I’ve been a vegetarian for 6 years. I didn’t grow up in a house where meat was the main source of food, so it was an easy transition for me. When my mom first met my dad, he was a vegetarian. She became a vegetarian to support my father. Then, a few years later, my dad was in an awful car accident. It left him hospitalized for months. The doctors insisted that he should start eating meat again for protein, so he did. He added chicken and turkey into his diet, so I grew up eating chicken and turkey as well.
I have always been a very picky eater, but I finally made the transition to full-time vegetarian when I was in college. Although I lived on chicken nuggets and french fries for most of my life, my diet changed when I went on a cruise. At this point, my mom was already a full vegetarian again. Her transition is a bit of funny. We had adopted a puppy and she believed our dog’s legs looked very similar to chicken wings. She just couldn’t eat meat anymore.
My story was a little different. The cruise I went on stopped in Haiti, Jamaica, and Mexico. Each stop was more beautiful than the next. I was in awe of all the animals that were just casually roaming the streets. Later that evening when we were back on the boat, my friends ordered veal, steak, chicken, duck, etc. Seeing the animals that we just saw so lively on the streets now cooked on a plate really put things into perspective for me. At that moment, I found clarity and immediately switched to a vegetarian lifestyle.
Overall, being a vegetarian is pretty easy for me. I get my protein from nuts and vitamins. I never have any real meat cravings because I substitute those cravings with a variety of sauces. For example, when I crave chicken nuggets, I just dip french fries into barbecue sauce. If I am craving chicken parmesan, I satisfy that craving with eggplant parmesan.
I think the biggest challenge for me is helping others understand why I am vegetarian and what it means to me. Being a vegetarian is a personal choice. I don’t push my beliefs on others and I don’t try to convert meat lovers into plant eaters. I want us all to respect each other and our choices. I choose to not eat meat.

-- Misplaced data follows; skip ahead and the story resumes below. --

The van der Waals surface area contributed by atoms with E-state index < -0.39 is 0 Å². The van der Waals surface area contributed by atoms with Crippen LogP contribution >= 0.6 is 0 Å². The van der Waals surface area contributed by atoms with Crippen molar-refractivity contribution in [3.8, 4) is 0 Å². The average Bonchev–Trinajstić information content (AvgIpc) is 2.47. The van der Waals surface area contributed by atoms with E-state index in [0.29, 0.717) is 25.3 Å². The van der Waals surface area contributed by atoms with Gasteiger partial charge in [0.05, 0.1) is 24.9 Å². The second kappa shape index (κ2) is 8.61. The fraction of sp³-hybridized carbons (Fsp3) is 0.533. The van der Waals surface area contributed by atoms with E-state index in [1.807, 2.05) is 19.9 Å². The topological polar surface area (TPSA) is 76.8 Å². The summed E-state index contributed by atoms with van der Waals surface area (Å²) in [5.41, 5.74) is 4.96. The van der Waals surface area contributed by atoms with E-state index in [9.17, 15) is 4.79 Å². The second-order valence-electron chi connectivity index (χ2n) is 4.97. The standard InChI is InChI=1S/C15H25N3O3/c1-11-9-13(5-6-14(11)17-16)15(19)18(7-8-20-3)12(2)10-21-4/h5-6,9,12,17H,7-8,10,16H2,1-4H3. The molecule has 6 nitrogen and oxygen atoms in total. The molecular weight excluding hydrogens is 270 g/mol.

This is the biggest challenge for me at my family gatherings. My extended family really doesn’t understand. At barbecues, my cousins are trying to be helpful and make me ‘special’ burgers (aka turkey burgers). Turkeys are animals too. I have tried to explain this to them. However, people won’t always understand and I have become ok with that. We are all doing the best we can.
People still have misconceptions about being vegetarian. I do my best to help educate others. I do not just eat vegetables. There are many different reasons people make the switch to a meatless life. While some individuals are vegetarian for health reasons, I am not. To be honest, I am not the healthiest eater. I rely on a lot of carbs to fill me up. Just because I don’t eat meat, it doesn’t mean I limit myself to only salad. I eat pizza, pasta, tofu, broccoli, pad thai, a grilled cheese…the possibilities are endless.
5 Biggest Misconceptions About A Vegetarian’s Diet:
1. Vegetarians only eat salad. The options are limitless especially in NYC.
2. The vegetarian diet isn’t a balanced diet. The food pyramid is a farce.
3. Being a vegetarian is only healthy for adults. This assumes that protein from plants isn’t as good as protein from meat. Protein is protein. Children need 10 amino acids to grow properly. You can find all these in plants.
4. Vegetarians don’t get enough calcium. Green leafy vegetables are filled with calciums.
5. Humans were made to eat meat. Watch the documentary – What the Health. Our digestive systems are more similar to other plant-eaters not carnivores.
Written By: Rachel Hope of The Concrete Blonde